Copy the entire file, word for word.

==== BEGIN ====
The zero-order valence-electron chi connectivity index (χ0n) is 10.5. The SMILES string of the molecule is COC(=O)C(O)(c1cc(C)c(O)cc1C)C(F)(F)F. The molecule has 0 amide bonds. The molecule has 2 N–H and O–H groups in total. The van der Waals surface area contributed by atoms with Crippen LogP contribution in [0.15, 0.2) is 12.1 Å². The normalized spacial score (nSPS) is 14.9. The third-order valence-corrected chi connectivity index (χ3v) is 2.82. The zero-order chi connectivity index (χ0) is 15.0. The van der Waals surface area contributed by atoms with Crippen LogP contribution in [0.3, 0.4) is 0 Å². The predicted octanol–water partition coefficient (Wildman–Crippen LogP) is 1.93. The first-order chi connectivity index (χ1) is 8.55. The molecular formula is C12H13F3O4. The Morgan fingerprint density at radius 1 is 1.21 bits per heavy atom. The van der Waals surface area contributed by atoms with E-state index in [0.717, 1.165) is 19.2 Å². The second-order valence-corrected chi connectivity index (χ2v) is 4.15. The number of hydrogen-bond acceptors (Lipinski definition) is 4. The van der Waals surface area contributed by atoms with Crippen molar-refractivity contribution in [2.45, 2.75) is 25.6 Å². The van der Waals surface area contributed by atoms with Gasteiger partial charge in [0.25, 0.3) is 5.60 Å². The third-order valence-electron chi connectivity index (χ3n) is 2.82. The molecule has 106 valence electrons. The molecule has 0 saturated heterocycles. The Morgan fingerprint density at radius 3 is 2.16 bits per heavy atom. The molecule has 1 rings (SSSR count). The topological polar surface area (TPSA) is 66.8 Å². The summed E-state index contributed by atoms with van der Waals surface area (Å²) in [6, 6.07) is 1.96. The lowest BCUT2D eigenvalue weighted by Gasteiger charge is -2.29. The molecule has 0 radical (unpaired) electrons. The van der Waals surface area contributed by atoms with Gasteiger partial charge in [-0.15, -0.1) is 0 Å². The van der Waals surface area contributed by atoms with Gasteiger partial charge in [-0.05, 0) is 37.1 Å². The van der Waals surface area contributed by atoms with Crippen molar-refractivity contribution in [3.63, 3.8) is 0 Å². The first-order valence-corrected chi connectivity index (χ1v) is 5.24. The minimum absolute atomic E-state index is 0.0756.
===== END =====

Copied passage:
The zero-order valence-electron chi connectivity index (χ0n) is 10.5. The SMILES string of the molecule is COC(=O)C(O)(c1cc(C)c(O)cc1C)C(F)(F)F. The molecule has 0 amide bonds. The molecule has 2 N–H and O–H groups in total. The van der Waals surface area contributed by atoms with Crippen LogP contribution in [0.15, 0.2) is 12.1 Å². The normalized spacial score (nSPS) is 14.9. The third-order valence-corrected chi connectivity index (χ3v) is 2.82. The zero-order chi connectivity index (χ0) is 15.0. The van der Waals surface area contributed by atoms with Crippen LogP contribution in [0.3, 0.4) is 0 Å². The predicted octanol–water partition coefficient (Wildman–Crippen LogP) is 1.93. The first-order chi connectivity index (χ1) is 8.55. The molecular formula is C12H13F3O4. The Morgan fingerprint density at radius 1 is 1.21 bits per heavy atom. The van der Waals surface area contributed by atoms with E-state index in [0.717, 1.165) is 19.2 Å². The second-order valence-corrected chi connectivity index (χ2v) is 4.15. The number of hydrogen-bond acceptors (Lipinski definition) is 4. The van der Waals surface area contributed by atoms with Crippen molar-refractivity contribution in [2.45, 2.75) is 25.6 Å². The van der Waals surface area contributed by atoms with Gasteiger partial charge in [0.25, 0.3) is 5.60 Å². The third-order valence-electron chi connectivity index (χ3n) is 2.82. The molecule has 106 valence electrons. The molecule has 0 saturated heterocycles. The Morgan fingerprint density at radius 3 is 2.16 bits per heavy atom. The molecule has 1 rings (SSSR count). The topological polar surface area (TPSA) is 66.8 Å². The summed E-state index contributed by atoms with van der Waals surface area (Å²) in [6, 6.07) is 1.96. The lowest BCUT2D eigenvalue weighted by Gasteiger charge is -2.29. The molecule has 0 radical (unpaired) electrons. The van der Waals surface area contributed by atoms with Gasteiger partial charge in [-0.15, -0.1) is 0 Å². The van der Waals surface area contributed by atoms with Gasteiger partial charge in [-0.05, 0) is 37.1 Å². The van der Waals surface area contributed by atoms with Crippen molar-refractivity contribution in [3.63, 3.8) is 0 Å². The first-order valence-corrected chi connectivity index (χ1v) is 5.24. The minimum absolute atomic E-state index is 0.0756.